Results for: community
S. Park Boulevard
Shaker Heights

, OH

In 1822, Ralph Russell, a Connecticut pioneer who had settled in Warrensville Township ten years earlier, founded the North Union Shaker Community. The Shakers created Horseshoe Lake in 1852 when they built a dam across Doan Brook and harnessed its waterpower to operate a woolen mill near Lee Road and South Park Boulevard. The community disbanded in 1889; its 1,366 acres were eventually sold to a real estate syndicate from Buffalo, New York, the Shaker Heights Land Company. In 1896, this group deeded the Shaker Lakes Parklands to the City of Cleveland to preserve the green space in perpetuity. Ten years later, the Van Sweringen Company began to develop Shaker Heights Village as a Garden City suburb where William J. Van Aken served as mayor from 1915 until 1950. In the 1960s local residents successfully fought the proposed Clark Freeway, saving Horseshoe Lake and the Parklands from destruction.

1190 Martin Luther King, Jr. Drive
Cleveland

, OH

In 1962, Asian Indian students of Case Western Reserve University started India Association of Cleveland (IAC). In 1967, IAC started a newspaper “LOTUS,” regarded as the first such Asian Indian community newspapers in the United States. In 1978, IAC started a community center to be owned and managed by a new organization: India Community Center (ICC), the first such facility established by Asian Indians in Ohio. In 1980, IAC and ICC merged and formed the Federation of India Community Associations (FICA). Other associations representing the various states and interests in India became Federation members.

639 E. Long Street
Columbus

, OH

Organized in 1823 as Bethel African Methodist Episcopal Church, St. Paul A.M.E. Church is the oldest congregation of African descent in Columbus. The church, founded by Moses Freeman and 13 other members from the Town Street Church, was originally located on the east side of Lazelle Street. Several buildings were erected to meet the needs of the growing congregation. The present edifice, located at 639 E. Long Street, was completed in 1906. St. Paul has several outreach ministries, including The Prison Ministry, Alzheimer Ministry, Karen’s House, Community Development Corporation, Health Concerns Committee, St. Paul Tutorial and Enrichment Program (STEP), St. Paul Scholarship Program, St. Paul Drama Ministry, Jam’N Jefferson Park Festival, and Church Without Walls.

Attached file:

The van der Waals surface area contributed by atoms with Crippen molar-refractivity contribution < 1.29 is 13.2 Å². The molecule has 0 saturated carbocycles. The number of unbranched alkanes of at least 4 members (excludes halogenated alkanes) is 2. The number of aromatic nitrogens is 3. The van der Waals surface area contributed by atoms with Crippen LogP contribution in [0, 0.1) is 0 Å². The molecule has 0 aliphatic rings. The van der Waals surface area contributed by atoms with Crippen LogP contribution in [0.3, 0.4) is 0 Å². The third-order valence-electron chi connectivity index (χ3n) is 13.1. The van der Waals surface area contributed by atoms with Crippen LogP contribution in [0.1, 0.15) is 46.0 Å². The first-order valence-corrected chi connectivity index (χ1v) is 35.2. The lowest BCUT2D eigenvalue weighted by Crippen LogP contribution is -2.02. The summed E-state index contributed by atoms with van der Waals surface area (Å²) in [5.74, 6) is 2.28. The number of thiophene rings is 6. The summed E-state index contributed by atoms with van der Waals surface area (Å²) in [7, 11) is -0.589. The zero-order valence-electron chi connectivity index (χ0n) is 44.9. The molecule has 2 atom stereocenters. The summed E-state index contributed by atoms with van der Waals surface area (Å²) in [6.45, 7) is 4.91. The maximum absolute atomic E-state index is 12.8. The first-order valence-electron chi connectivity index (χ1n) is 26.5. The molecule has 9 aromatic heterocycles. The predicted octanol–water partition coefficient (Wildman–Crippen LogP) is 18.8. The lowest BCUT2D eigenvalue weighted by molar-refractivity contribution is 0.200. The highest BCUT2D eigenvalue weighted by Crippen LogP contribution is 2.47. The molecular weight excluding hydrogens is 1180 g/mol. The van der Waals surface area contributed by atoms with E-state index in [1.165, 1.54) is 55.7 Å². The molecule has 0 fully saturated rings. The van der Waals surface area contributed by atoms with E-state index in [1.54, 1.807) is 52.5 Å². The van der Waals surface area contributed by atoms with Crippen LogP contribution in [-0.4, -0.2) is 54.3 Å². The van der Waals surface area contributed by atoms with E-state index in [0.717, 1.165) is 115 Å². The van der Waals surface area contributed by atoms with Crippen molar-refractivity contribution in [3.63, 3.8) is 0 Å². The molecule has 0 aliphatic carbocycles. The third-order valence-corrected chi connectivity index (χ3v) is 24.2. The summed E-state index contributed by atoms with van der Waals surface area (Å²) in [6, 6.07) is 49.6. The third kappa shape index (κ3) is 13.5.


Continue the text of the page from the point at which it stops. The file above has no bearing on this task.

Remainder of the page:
7863 York Road
Parma

, OH

Founded in 1924 and incorporated in 1925, the German Central Organization was established to serve all people of German descent and was the central meeting place for immigrants of various ethnic groups following both world wars. During the difficult years of the Great Depression, the German Central Organization distributed money to needy German-Americans and helped thousands to find jobs by providing free employment service. Anti-German sentiment during World War II culminated in a vandal attack on the German Central Organization farm in 1942. Despite damage to the property and decreased membership, the German Central Organization rebounded and remains a solid pillar of the community.

11367 Springfield Pike
Springdale

, OH